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Wednesday, February 21, 2024
Feb. 21, 2024

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2 Clark County farms get grants to add solar power

They collectively will receive nearly $150K from USDA

By , Columbian staff writer
Published:

Two rural Clark County businesses are collectively set to receive roughly $150,000 in federal aid to more efficiently power their operations.

The U.S. Department of Agriculture announced Wednesday it awarded more than $3 million to 18 rural businesses across Washington. Statewide, the collection of projects is estimated to generate 10.07 million kilowatt hours, or enough to power 900 homes, according to the agency.

A horse-boarding facility, located at the eastern edge of Ridgefield, will use $51,447 to purchase and install a 36.48-kilowatt solar array on a hay barn, replacing 36,000 kilowatt hours a year, the equivalent of powering three homes.

Ron Kuiper of Salmon Creek, who owns the facility, initially pursued energy-efficiency projects to lower costs. What first began as replacing the property’s light fixtures with LEDs eventually led to wanting to install a solar system, he said, which is estimated to save nearly $3,000 a year.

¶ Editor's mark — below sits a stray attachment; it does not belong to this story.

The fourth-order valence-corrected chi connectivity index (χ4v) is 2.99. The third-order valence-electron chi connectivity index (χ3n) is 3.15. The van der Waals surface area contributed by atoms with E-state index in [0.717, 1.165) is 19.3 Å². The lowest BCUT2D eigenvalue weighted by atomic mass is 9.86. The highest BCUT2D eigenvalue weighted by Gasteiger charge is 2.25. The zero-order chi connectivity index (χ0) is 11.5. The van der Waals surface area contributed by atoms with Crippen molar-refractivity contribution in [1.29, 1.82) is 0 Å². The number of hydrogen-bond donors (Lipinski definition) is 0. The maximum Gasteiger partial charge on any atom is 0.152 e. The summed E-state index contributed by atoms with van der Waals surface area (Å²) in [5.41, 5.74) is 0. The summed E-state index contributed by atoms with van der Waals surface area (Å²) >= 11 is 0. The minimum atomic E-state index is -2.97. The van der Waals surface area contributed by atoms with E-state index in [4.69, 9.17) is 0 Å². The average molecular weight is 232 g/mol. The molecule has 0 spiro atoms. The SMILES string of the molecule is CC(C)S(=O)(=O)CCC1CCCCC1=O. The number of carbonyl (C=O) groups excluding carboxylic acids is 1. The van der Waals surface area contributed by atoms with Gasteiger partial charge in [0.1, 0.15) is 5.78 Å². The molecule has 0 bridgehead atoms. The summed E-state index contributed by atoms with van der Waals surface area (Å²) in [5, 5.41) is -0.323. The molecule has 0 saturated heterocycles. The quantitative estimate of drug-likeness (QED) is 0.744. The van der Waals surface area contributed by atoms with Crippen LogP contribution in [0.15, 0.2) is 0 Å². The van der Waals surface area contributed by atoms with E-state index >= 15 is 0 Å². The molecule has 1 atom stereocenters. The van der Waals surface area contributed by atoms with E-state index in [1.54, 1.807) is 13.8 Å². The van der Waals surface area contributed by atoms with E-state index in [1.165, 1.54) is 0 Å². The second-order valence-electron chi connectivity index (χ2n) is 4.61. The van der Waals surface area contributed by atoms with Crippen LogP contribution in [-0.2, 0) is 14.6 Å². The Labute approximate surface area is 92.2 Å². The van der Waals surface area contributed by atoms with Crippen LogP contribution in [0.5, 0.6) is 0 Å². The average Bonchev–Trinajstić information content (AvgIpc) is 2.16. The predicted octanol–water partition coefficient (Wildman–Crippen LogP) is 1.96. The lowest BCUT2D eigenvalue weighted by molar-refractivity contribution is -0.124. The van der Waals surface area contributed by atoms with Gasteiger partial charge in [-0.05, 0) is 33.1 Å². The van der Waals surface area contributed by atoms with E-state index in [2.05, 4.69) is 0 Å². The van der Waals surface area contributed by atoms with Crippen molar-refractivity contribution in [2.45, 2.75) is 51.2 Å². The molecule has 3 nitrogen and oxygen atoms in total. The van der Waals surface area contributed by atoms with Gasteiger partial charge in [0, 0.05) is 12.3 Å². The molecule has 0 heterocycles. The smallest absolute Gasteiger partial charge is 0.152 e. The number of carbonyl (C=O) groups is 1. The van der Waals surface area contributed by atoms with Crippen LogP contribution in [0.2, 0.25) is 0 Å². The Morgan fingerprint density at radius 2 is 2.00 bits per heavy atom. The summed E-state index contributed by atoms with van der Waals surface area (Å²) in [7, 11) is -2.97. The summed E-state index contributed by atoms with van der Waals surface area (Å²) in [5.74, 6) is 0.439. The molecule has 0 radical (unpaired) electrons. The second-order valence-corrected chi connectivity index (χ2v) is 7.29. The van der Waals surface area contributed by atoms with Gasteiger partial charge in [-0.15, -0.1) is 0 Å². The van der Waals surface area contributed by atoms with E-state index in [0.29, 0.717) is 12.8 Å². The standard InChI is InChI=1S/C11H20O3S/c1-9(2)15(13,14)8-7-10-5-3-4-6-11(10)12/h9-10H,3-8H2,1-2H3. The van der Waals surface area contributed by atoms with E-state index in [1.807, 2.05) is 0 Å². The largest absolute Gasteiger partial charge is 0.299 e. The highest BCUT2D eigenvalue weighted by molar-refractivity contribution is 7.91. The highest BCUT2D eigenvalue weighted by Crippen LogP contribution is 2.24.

“I’m excited to see this whole thing come to fruition,” Kuiper said.

Legacy Farms, another rural Clark County business, will use $99,930 to buy and install a 47-kilowatt solar array. The project is estimated to generate 55,000 kilowatt hours a year, an amount of energy that can power five homes.

The owner of Legacy Farms did not respond to The Columbian’s request for comment by the time of this publication.

Washington’s recipients are a few of nearly 700 projects nationwide also pursuing energy efficiency and renewable upgrades through the Rural Energy for America Program, which is providing $145 million total.

Federal funds stem from the department’s Rural Energy for America Program, which provides grants for rural businesses and farmers to incorporate energy-efficient systems into their operations. The program touches upon multiple categories for renewable upgrades, including wind, solar, anaerobic digestion, hydroelectric and geothermal power.

The 2022 Inflation Reduction Act directed more than $2 billion to the program for the next decade.

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This story was made possible by Community Funded Journalism, a project from The Columbian and the Local Media Foundation. Top donors include the Ed and Dollie Lynch Fund, Patricia, David and Jacob Nierenberg, Connie and Lee Kearney, Steve and Jan Oliva, The Cowlitz Tribal Foundation and the Mason E. Nolan Charitable Fund. The Columbian controls all content. For more information, visit columbian.com/cfj.

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Columbian staff writer